Choosing to cycle and use public transport has a significant impact on the environment.
British MEPs have drawn up a report highlighting the relationship between exposure to air pollution and the increase in coronavirus infections and deaths. In addition to presenting new evidence of this link, MEPs also made suggestions for reducing air pollution.
CONTAINMENT MEASURES HAVE REDUCED AIR POLLUTION
According to The Guardian, containment has lowered air pollution levels in many places. Nevertheless, MEPs say in their report that measures are needed to keep air pollution levels low.
In their report, the British MEPs thus propose to continue working from home and to increase cycle lanes and public transport services to avoid traffic congestion. The report, based on statements by scientists, businesses and local authorities, also proposes phasing out the burning of wood and coal in homes, deploying clean air zones and setting up a scrappage scheme for polluting vehicles.
IT IS VITAL TO AVOID ANOTHER SPIKE IN INFECTIONS
MP Geraint Davies stated that it was necessary to maintain clean air quality outside the containment and not to cause “a second sharp spike in Covid-19 because people are getting into their cars instead of using public transit or working from home”.
He also said the measures put forward in the report are similar to those adopted to respect social distancing and limit the risk of infection. These include traveling less and limiting contact between people.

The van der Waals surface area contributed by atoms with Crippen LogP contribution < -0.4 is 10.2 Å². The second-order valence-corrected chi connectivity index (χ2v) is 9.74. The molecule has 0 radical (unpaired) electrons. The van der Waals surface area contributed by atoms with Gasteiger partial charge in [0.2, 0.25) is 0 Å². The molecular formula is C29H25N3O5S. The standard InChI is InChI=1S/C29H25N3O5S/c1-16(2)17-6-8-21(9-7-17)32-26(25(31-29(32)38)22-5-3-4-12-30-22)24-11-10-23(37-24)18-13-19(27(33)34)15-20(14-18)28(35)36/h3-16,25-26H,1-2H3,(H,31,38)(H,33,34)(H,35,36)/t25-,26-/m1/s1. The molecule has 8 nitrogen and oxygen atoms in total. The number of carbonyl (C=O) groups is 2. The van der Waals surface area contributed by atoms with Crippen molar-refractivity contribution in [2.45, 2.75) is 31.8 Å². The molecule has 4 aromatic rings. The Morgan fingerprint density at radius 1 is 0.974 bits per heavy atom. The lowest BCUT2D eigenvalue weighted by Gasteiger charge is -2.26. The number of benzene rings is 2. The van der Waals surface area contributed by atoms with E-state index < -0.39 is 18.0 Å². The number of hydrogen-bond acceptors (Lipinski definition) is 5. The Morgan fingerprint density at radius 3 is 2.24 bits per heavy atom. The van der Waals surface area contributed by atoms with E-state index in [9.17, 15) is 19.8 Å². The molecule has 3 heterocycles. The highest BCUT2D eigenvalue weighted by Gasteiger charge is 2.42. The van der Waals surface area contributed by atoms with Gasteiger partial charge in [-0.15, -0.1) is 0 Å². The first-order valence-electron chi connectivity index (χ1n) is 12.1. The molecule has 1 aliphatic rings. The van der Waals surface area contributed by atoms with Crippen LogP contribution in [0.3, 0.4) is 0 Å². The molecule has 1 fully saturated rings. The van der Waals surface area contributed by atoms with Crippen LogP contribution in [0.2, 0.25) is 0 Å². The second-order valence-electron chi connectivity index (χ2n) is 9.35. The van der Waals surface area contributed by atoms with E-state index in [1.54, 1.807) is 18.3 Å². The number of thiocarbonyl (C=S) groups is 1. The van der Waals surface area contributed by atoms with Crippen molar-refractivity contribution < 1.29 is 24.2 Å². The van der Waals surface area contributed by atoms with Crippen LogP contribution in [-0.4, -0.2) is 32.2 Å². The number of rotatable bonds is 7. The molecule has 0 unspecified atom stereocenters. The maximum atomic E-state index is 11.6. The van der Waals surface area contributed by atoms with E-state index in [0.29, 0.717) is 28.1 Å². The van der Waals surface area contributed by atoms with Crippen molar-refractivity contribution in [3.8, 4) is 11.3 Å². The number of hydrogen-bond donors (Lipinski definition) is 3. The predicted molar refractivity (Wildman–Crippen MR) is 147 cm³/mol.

AIR POLLUTION INCREASES THE RISK OF RESPIRATORY CONTAMINATION.
Professor Jonathan Grigg of Queen Mary University in London added: “ Some proposals can be put forward immediately and will help to ensure that a second peak does not overwhelm the NHS. All will help to provide clean air in the coming years to ensure the better public health and greater resilience to future pandemics. ”
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The professor revealed that his laboratory research has shown that even short-term exposure of our airway cells to traffic pollution particles increases the number of ACE2 receptors. It is through these receptors that the coronavirus enters the body. Harvard Professor Rachel Nethery argues that “air pollution and Covid-19 are even more dangerous together. This information can help us prepare by encouraging people in areas with high air pollution to take extra precautions and allocate additional resources. »
Source : The Guardian